Home > News > World
Friday June 13, 2014 MYT 9:37:22 PM
Friday June 13, 2014 MYT 9:39:23 PM
Egyptian Army chief Field Marshal Abdel Fattah al-Sisi arrives for a meeting with Russian President Vladimir Putin at the Novo-Ogaryovo state residence outside Moscow, February 13, 2014. REUTERS/Maxim Shemetov
CAIRO (Reuters) - Egypt is expected to unveil a new cabinet by Sunday, three officials said on Friday, with the finance minister and others likely to keep their posts following the election of President Abdel Fattah al-Sisi.
Keeping the main ministers could allow Sisi to quickly implement the types of reform urged by the United Arab Emirates - one of the Gulf states that gave billions of dollars in aid after Islamist President Mohamed Mursi was ousted by the army.
Sisi, the former army chief who was inaugurated last Sunday reappointed Prime Minister Ibrahim Mehleb last week.
Consultations on the cabinet lineup are ongoing, state radio reported on Friday. Mehleb has said the current government would stay on in a caretaker role until he forms his cabinet.
The new cabinet is expected to be sworn in on Sunday, two ministers said, speaking on condition of anonymity. It is likely to convene for the first time on Monday, another government source said.
Finance Minister Hany Kadry Dimian is expected to stay, as are the ministers for planning and international cooperation, supplies, housing, industry, defence and interior, government sources have said.
Educated at Columbia University in the United States, Dimian worked as a senior finance ministry official for more than five years until he resigned last year under Mursi.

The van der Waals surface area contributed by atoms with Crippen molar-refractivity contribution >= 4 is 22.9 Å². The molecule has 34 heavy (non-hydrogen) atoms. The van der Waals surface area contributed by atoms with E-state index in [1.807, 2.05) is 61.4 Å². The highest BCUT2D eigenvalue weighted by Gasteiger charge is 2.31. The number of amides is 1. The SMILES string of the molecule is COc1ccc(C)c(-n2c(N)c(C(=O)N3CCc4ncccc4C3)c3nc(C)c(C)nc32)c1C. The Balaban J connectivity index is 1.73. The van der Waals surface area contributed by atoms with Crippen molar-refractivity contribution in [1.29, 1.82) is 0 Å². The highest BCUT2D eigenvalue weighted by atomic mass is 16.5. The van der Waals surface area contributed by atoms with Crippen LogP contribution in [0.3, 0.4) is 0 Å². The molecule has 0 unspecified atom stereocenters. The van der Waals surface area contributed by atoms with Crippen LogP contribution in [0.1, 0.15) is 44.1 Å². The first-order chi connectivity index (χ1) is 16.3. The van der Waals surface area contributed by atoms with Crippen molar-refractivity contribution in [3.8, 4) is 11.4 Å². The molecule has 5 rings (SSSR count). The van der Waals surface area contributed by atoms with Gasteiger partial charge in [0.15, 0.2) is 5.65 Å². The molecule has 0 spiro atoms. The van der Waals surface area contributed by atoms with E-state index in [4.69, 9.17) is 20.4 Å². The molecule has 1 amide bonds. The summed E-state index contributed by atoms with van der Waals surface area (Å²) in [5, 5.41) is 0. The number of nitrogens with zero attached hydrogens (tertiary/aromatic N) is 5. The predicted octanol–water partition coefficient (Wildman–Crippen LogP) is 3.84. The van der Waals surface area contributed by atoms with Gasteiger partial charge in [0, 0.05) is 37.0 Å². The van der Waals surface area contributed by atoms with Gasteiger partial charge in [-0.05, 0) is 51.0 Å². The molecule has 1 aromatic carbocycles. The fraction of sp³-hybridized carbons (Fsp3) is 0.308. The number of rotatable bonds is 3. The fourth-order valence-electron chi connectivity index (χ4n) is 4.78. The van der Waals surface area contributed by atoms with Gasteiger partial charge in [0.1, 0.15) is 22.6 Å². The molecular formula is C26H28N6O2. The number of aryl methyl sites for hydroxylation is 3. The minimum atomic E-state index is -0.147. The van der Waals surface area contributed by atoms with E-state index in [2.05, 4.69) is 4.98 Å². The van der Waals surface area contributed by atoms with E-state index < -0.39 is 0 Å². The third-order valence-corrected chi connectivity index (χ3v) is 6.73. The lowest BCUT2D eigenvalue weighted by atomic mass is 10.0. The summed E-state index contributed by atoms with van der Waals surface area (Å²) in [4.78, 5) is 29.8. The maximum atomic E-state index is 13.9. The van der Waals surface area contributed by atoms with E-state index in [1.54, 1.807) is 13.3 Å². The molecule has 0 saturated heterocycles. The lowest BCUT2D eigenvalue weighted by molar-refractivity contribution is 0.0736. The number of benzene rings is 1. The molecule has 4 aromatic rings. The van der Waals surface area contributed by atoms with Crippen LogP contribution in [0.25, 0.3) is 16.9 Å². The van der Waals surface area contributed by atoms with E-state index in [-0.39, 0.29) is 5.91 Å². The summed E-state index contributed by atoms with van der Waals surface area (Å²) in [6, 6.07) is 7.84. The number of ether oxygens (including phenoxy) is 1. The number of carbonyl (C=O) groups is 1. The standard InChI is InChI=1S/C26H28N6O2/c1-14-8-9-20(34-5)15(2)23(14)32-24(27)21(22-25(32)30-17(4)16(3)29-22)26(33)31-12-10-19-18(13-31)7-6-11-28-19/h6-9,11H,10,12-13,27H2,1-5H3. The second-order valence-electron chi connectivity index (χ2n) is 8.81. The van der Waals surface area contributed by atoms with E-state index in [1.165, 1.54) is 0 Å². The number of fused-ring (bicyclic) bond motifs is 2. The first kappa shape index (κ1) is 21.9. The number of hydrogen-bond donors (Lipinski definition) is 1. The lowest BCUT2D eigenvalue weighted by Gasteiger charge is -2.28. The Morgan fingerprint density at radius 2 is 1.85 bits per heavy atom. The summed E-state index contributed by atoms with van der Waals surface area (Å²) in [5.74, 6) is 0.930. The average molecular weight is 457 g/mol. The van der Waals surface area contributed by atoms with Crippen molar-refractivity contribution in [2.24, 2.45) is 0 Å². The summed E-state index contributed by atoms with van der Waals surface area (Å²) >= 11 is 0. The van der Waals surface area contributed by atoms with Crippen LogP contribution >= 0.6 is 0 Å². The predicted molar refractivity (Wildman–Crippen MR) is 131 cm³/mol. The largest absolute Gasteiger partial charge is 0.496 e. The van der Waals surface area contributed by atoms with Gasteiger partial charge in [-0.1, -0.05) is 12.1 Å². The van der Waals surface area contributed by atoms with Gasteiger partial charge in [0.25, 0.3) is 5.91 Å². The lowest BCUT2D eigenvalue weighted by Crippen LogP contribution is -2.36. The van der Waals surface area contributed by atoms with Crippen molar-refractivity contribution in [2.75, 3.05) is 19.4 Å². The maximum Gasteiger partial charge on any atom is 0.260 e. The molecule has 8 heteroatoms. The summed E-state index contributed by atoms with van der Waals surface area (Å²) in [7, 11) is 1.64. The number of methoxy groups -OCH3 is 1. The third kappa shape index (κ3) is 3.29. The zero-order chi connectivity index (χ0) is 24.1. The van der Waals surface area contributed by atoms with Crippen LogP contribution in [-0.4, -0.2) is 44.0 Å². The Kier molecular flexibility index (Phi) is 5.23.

A senior European diplomat has described him as the only ministry expert able to deal professionally with the International Monetary Fund during a failed attempt under Mursi to secure a $4.8 billion loan.
Mehleb, 65, was appointed prime minister in a February reshuffle after serving as housing minister. A civil engineer, he is a former chairman of Arab Contractors, one of the region's largest construction companies.
He worked briefly in Saudi Arabia before joining the government following Sisi's overthrow of Mursi last July after mass protests against the Islamist president.
Economists see cutting Egypt's subsidies as central to any meaningful fiscal reform. The finance ministry said last month it would cut its subsidies bill, but still forecast a deficit of around 12 percent of gross domestic product in the new fiscal year starting on July 1.
The ultra-conservative Salafist Nour party has said it is willing to join a cabinet under Sisi.
(Reporting by Yasmine Saleh and Shadia Nasralla; Editing by Robin Pomeroy)
Copyright © 1995-2014 Star Publications (M) Bhd (Co No 10894-D)